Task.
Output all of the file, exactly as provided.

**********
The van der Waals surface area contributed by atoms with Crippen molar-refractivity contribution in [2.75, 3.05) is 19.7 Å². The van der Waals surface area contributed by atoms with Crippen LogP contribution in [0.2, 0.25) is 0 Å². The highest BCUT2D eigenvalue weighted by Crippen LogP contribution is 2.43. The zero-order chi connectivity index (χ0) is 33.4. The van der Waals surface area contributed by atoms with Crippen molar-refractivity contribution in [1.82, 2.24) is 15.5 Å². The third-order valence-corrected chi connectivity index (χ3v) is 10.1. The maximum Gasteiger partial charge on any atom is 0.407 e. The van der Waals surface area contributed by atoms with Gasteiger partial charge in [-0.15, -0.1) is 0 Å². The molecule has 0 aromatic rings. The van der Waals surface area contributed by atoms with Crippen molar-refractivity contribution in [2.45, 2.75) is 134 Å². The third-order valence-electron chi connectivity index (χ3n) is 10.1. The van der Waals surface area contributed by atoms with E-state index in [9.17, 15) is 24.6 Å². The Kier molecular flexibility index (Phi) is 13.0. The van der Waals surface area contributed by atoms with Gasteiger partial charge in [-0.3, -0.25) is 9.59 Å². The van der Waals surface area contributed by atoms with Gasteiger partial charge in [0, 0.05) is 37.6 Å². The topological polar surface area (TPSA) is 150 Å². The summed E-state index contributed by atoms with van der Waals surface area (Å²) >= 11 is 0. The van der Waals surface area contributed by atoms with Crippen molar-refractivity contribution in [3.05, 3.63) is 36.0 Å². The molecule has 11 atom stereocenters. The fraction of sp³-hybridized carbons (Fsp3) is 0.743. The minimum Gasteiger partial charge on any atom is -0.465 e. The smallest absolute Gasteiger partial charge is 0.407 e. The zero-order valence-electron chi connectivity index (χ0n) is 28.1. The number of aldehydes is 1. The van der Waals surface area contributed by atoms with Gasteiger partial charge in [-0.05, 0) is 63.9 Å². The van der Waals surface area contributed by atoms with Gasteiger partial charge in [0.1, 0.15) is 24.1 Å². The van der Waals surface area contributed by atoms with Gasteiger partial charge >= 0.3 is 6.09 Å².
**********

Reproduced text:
The van der Waals surface area contributed by atoms with Crippen molar-refractivity contribution in [2.75, 3.05) is 19.7 Å². The van der Waals surface area contributed by atoms with Crippen LogP contribution in [0.2, 0.25) is 0 Å². The highest BCUT2D eigenvalue weighted by Crippen LogP contribution is 2.43. The zero-order chi connectivity index (χ0) is 33.4. The van der Waals surface area contributed by atoms with Crippen molar-refractivity contribution in [1.82, 2.24) is 15.5 Å². The third-order valence-corrected chi connectivity index (χ3v) is 10.1. The maximum Gasteiger partial charge on any atom is 0.407 e. The van der Waals surface area contributed by atoms with Gasteiger partial charge in [-0.15, -0.1) is 0 Å². The molecule has 0 aromatic rings. The van der Waals surface area contributed by atoms with Crippen molar-refractivity contribution in [2.45, 2.75) is 134 Å². The third-order valence-electron chi connectivity index (χ3n) is 10.1. The van der Waals surface area contributed by atoms with E-state index in [9.17, 15) is 24.6 Å². The Kier molecular flexibility index (Phi) is 13.0. The van der Waals surface area contributed by atoms with Gasteiger partial charge in [-0.3, -0.25) is 9.59 Å². The van der Waals surface area contributed by atoms with Gasteiger partial charge in [0, 0.05) is 37.6 Å². The topological polar surface area (TPSA) is 150 Å². The summed E-state index contributed by atoms with van der Waals surface area (Å²) >= 11 is 0. The van der Waals surface area contributed by atoms with Crippen molar-refractivity contribution in [3.05, 3.63) is 36.0 Å². The molecule has 11 atom stereocenters. The fraction of sp³-hybridized carbons (Fsp3) is 0.743. The minimum Gasteiger partial charge on any atom is -0.465 e. The smallest absolute Gasteiger partial charge is 0.407 e. The zero-order valence-electron chi connectivity index (χ0n) is 28.1. The number of aldehydes is 1. The van der Waals surface area contributed by atoms with Gasteiger partial charge in [-0.05, 0) is 63.9 Å². The van der Waals surface area contributed by atoms with Gasteiger partial charge in [0.1, 0.15) is 24.1 Å². The van der Waals surface area contributed by atoms with Gasteiger partial charge >= 0.3 is 6.09 Å².